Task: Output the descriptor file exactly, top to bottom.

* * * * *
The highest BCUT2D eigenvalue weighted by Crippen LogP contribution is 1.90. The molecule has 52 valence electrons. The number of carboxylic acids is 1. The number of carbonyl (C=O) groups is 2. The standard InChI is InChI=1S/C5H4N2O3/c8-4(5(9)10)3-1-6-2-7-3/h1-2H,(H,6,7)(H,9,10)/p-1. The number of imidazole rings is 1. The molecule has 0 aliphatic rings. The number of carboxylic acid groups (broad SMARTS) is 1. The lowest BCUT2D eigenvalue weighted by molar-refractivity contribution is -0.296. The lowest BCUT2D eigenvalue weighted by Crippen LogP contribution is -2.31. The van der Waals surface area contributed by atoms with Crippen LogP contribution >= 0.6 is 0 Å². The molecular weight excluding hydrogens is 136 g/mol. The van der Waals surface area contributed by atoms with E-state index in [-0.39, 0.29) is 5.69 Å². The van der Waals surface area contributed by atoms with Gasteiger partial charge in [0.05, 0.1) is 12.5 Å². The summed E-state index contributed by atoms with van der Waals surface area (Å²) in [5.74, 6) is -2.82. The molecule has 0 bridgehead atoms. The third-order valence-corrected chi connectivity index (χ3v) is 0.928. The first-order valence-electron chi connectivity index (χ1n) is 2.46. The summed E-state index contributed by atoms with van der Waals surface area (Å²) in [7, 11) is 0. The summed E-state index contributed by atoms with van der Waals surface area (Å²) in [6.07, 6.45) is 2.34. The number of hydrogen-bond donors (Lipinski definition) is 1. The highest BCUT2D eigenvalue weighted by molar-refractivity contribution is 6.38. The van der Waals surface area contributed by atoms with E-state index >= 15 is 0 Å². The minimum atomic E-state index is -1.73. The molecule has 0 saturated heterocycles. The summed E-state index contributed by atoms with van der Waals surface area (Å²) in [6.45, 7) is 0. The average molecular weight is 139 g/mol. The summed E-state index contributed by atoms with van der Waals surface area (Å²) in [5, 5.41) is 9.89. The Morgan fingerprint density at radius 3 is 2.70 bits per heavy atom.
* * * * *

The highest BCUT2D eigenvalue weighted by Crippen LogP contribution is 1.90. The molecule has 52 valence electrons. The number of carboxylic acids is 1. The number of carbonyl (C=O) groups is 2. The standard InChI is InChI=1S/C5H4N2O3/c8-4(5(9)10)3-1-6-2-7-3/h1-2H,(H,6,7)(H,9,10)/p-1. The number of imidazole rings is 1. The molecule has 0 aliphatic rings. The number of carboxylic acid groups (broad SMARTS) is 1. The lowest BCUT2D eigenvalue weighted by molar-refractivity contribution is -0.296. The lowest BCUT2D eigenvalue weighted by Crippen LogP contribution is -2.31. The van der Waals surface area contributed by atoms with Crippen LogP contribution >= 0.6 is 0 Å². The molecular weight excluding hydrogens is 136 g/mol. The van der Waals surface area contributed by atoms with E-state index in [-0.39, 0.29) is 5.69 Å². The van der Waals surface area contributed by atoms with Gasteiger partial charge in [0.05, 0.1) is 12.5 Å². The summed E-state index contributed by atoms with van der Waals surface area (Å²) in [5.74, 6) is -2.82. The molecule has 0 bridgehead atoms. The third-order valence-corrected chi connectivity index (χ3v) is 0.928. The first-order valence-electron chi connectivity index (χ1n) is 2.46. The summed E-state index contributed by atoms with van der Waals surface area (Å²) in [7, 11) is 0. The summed E-state index contributed by atoms with van der Waals surface area (Å²) in [6.07, 6.45) is 2.34. The number of hydrogen-bond donors (Lipinski definition) is 1. The highest BCUT2D eigenvalue weighted by molar-refractivity contribution is 6.38. The van der Waals surface area contributed by atoms with E-state index >= 15 is 0 Å². The minimum atomic E-state index is -1.73. The molecule has 0 saturated heterocycles. The summed E-state index contributed by atoms with van der Waals surface area (Å²) in [6.45, 7) is 0. The average molecular weight is 139 g/mol. The summed E-state index contributed by atoms with van der Waals surface area (Å²) in [5, 5.41) is 9.89. The Morgan fingerprint density at radius 3 is 2.70 bits per heavy atom.